Polish Army Between 1914 and 1939

During the First World War, armies of the partitioner included approximately 3.5 million Poles – citizens of Prussia, Russia, and Austria. At the same time, national military formations were created in Austria and Russia under their own coats of arms, and in France, the Polish Army was established. Furthermore, Germany created the Royal Polish Army (Polnische Wehrmacht) in the occupied territory of the Kingdom of Poland. When the war has ended, the Polish Army started to gradually emerge; from the first days of independence, it was involved in the battles of the borders of the Republic of Poland, fighting with Bolshevik Russia, Germany, Czechoslovakia, Lithuania, and Ukraine.

The first part of the showcase demonstrates weapons, uniforms, and gear of the Polish military formations that were created during the First World War. There are figures of a Uhlan and two infantrymen of the Polish Legions, as well as two officers of Gen. Józef Haller’s “Blue Army”. The rifles used by Polish soldiers between 1914 and 1918 – Lebel Mle 1886/93, Berthier Mle 1907/15, Gewehr 88/05, and Mosin obr. 1989 – also deserve our attention.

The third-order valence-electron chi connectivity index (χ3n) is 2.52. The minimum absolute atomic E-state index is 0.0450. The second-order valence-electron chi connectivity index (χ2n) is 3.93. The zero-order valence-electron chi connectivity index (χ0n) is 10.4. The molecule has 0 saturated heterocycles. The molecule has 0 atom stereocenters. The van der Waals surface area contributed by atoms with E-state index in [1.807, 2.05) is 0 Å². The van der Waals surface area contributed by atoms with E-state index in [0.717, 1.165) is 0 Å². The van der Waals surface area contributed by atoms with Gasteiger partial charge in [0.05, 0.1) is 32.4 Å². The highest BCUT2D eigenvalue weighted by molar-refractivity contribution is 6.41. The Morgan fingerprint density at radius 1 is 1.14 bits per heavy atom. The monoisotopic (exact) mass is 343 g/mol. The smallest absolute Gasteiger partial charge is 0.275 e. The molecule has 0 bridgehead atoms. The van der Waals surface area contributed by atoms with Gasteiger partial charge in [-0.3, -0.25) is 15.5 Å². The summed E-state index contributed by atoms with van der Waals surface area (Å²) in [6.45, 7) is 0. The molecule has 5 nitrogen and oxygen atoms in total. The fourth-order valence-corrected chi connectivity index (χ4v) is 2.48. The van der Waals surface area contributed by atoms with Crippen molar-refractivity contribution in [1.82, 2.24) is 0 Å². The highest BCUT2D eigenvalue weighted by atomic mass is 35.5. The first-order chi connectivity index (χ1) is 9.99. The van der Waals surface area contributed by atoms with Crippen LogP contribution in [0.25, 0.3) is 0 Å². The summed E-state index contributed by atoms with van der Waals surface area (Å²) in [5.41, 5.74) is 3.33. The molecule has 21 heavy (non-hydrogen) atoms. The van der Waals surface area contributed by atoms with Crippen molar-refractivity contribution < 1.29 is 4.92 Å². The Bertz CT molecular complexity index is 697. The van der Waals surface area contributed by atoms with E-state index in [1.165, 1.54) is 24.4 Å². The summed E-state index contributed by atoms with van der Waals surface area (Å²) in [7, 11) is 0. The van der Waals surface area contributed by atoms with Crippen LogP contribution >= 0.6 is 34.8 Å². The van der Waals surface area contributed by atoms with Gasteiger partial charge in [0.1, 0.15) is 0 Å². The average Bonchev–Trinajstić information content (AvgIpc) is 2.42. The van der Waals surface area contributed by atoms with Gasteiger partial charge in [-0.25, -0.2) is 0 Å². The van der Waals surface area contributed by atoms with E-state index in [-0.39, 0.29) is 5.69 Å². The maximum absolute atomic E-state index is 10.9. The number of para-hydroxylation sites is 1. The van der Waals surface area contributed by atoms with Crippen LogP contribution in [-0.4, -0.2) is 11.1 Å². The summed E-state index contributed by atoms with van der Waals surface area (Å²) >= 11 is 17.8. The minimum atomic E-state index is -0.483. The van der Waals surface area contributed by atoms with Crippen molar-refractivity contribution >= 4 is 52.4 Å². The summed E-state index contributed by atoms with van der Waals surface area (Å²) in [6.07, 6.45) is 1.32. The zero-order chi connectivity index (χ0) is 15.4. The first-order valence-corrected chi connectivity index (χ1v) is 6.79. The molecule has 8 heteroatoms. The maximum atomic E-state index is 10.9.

The Uhlan’s cap from the 2nd Greater Poland Uhlan Regiment and the American uniform M1912 demonstrate what the Polish Army wore during the battles for the borders of the independent Republic of Poland (5). Ordnance of the Polish soldiers of that time was very diverse – it included Austrian heavy rifle Schwarzlose M. 07/12, British Lewis automatic machine gun, and Austrian repeating rifle Mannlicher M.1895. The latter rifle was used by one of the best regiments of Polish cavalry – the 1st Józef Piłsudski’s Regiment of Chevau-Léger (Light Cavalrymen). We would also like to draw your attention to the Japanese Arisaka M38 rifle seized from Russia during the war of 1920 and used in the Polish Army as carbine model 05.

The further two parts of the showcase (6, 7) represent the peaceful period of the Polish Army, which is associated with numerous reorganisations and changes in armament and equipment. Military trainings were complemented by staff and field exercises. Corporal jacket and uniform of Captain Ignacy Nowak of the 59th Infantry Regiment are an example of the uniform model 36 used in the Polish Army near the end of the 1930s . Among the presented arms, the German heavy machine gun MG 08 with ZF-12 sight mounted on a French tripod (Saint-Étienne) and the German MG 08/15 light machine gun should draw our attention. The entire collection is complemented by an original poncho/shelter supported by a Gewehr 98 rifle and personal equipment of Polish soldiers. The mustard gas canister reminds that during the interwar period, the Polish Army was also making preparations for chemical warfare.